Friday, January 18, 2013

Who painted this? #12

I have to keep thinking of new ways to challenge those participating in the challenge of identifying who, in the history of art, painted this painting, what's it called and where is it now - and how did you work out the answer!

This is something of an iconic painting of paintings.

Who painted this? #12
Do please make sure you read the rules of participation before you respond.

How to participate in "Who painted this? #12"

PLEASE make sure you read the rules before posting a comment - and ONLY POST ON THIS BLOG what you think is the answer.

Click this link to read THE RULES for participating in this challenge (this saves having to copy them out for each post!).

In short:
  • use your brains not software to find the answer
  • search using words only on a database of images
  • leave your answer as a comment on this blog
  • if correct it will not be published until the next post - which provides the answer
  • if wrong it will be published
  • do not leave the answer on Facebook!
  • the winner - who gets a mention and a link on/from this blog - is the first person to give me a completely correct answer for ALL the things I want to know
Who Painted This #11 - The Answer


Ploughing in Nevers (1849) by Rosa Bonheur (1822-1899)
Collection: 
Musée d'Orsay, Paris, France
It is primarily an animal painting, and the heroes are the oxen themselves, leaving little room for the men: the cowherd is a diminutive figure. It is a hymn to agricultural labour, whose grandeur was magnified because, in these post-revolutionary days, it was easy to contrast with the corruption of the city. It is also tribute to provincial regions – here the Nivernais, with its agricultural traditions and rural landscapes.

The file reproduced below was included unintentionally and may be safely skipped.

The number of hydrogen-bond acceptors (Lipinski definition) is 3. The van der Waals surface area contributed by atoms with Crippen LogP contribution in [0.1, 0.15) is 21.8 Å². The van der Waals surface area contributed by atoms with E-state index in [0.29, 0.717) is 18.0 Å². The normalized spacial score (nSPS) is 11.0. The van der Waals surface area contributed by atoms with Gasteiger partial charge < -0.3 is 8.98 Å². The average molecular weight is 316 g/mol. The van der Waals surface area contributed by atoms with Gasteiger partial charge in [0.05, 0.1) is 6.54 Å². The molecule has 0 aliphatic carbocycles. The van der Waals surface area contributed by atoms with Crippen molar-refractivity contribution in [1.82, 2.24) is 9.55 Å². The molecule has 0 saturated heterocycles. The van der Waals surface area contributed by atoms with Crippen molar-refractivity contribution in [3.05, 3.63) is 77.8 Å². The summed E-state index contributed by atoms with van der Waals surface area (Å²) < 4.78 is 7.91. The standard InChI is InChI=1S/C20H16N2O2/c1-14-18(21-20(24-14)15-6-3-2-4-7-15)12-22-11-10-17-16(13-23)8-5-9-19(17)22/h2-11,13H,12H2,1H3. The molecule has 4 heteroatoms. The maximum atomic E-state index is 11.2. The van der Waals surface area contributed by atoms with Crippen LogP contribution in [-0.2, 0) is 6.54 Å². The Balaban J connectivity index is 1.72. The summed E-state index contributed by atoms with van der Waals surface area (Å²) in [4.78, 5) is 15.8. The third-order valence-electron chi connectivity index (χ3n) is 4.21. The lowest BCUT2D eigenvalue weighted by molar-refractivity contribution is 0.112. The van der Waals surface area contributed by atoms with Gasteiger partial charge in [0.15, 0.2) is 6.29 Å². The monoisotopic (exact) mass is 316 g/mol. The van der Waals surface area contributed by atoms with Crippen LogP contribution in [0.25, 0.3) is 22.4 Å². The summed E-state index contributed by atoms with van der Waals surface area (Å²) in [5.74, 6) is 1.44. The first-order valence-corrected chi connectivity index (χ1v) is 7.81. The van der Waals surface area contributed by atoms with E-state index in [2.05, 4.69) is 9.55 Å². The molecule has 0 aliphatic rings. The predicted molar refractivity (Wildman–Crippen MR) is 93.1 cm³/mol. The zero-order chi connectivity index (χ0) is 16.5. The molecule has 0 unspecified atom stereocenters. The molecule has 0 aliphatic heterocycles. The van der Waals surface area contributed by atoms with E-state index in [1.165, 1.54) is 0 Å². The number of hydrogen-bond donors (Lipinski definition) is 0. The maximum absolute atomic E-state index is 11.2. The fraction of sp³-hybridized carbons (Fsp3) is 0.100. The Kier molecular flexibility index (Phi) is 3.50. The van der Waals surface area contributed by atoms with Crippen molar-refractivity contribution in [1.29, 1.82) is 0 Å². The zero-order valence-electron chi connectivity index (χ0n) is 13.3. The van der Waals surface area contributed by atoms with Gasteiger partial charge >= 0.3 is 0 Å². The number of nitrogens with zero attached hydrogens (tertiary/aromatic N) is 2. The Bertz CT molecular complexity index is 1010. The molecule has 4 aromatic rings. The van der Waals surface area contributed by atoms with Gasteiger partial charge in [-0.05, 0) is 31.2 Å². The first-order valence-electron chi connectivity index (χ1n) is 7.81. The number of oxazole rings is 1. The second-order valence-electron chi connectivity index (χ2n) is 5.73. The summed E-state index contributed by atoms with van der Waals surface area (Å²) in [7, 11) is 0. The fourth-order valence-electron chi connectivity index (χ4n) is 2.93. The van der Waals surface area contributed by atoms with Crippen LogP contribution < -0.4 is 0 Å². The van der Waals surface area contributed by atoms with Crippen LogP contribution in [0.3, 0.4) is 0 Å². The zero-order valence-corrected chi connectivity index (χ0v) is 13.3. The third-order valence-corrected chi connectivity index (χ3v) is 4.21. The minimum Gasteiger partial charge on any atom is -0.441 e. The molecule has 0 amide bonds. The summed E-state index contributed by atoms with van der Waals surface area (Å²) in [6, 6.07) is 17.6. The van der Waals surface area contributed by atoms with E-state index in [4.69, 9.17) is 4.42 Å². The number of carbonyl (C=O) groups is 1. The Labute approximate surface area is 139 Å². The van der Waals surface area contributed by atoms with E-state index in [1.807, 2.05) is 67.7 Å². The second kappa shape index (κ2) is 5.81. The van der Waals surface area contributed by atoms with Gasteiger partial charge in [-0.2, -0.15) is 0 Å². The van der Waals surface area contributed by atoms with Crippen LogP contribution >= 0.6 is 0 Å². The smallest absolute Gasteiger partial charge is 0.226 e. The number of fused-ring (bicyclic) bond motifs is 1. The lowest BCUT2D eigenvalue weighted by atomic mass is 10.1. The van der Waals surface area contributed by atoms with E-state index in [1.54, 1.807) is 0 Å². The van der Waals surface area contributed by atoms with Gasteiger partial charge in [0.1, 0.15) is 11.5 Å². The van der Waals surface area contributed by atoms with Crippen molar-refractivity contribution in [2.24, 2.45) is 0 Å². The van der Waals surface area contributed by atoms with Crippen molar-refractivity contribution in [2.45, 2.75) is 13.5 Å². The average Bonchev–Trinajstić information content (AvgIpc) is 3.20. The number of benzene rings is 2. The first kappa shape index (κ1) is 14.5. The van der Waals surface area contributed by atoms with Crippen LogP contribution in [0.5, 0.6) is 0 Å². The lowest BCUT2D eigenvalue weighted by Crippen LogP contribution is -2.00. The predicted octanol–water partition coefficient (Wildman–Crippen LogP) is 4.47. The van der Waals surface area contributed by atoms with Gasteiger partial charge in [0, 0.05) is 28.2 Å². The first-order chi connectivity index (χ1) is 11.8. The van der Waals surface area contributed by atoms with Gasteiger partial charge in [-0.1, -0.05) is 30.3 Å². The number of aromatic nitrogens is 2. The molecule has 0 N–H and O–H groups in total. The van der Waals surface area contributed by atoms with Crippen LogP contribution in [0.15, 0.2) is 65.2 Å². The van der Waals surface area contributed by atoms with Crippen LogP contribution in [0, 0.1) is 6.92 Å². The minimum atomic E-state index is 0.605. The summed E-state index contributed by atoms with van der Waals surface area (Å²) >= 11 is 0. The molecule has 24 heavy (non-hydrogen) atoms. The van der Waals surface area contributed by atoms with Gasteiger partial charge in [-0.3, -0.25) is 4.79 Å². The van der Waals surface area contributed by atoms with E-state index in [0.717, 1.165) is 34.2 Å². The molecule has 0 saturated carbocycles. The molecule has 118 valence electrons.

This is one the most enormous paintings of animals that I've ever seen.  Check out those dimensions - they're in metres!  Translating them for those still working in feet and inches it's 4ft 5in x 8ft 6in.  It is also stunningly real, the earth is amazing and the animals are massive and beautiful at the same time - as befits any animal lucky enough to have been painted by Rosa Bonheur.

I'm an inveterate photographer of paintings close up if allowed to do so - which was possible in 2009 when I photographed this painting.

Clods of Nevers earth in Ploughing in Nevers (1849) by Rosa Bonheur (1822-1899)Collection: Musée d'Orsay, Paris, France
Look at the animation in the faces of the oxen!
Ploughing in Nevers (1849) by Rosa Bonheur (1822-1899)Collection: Musée d'Orsay, Paris, France
Painted for a commission and originally intended for the Musée de Lyon but when finished it was decided that this painting should stay in Paris.  It's moved around before finally ending up at the Musée d'Orsay in 1986.

Despite its enormous size it has also moved to various exhibitions.  It was exhibited at the Salon in 1849 and since then has been seen in exhibitions in London, Munich, Madrid, Toulouse, Beijing, Shanghei and Tapei.

If you visit the Musée d'Orsay, when I last saw it, it was located on the ground floor on the Seine side of the Museum and quite near to Courbet's massive painting L'Atelier du peintre.

Women dominated the correct answers!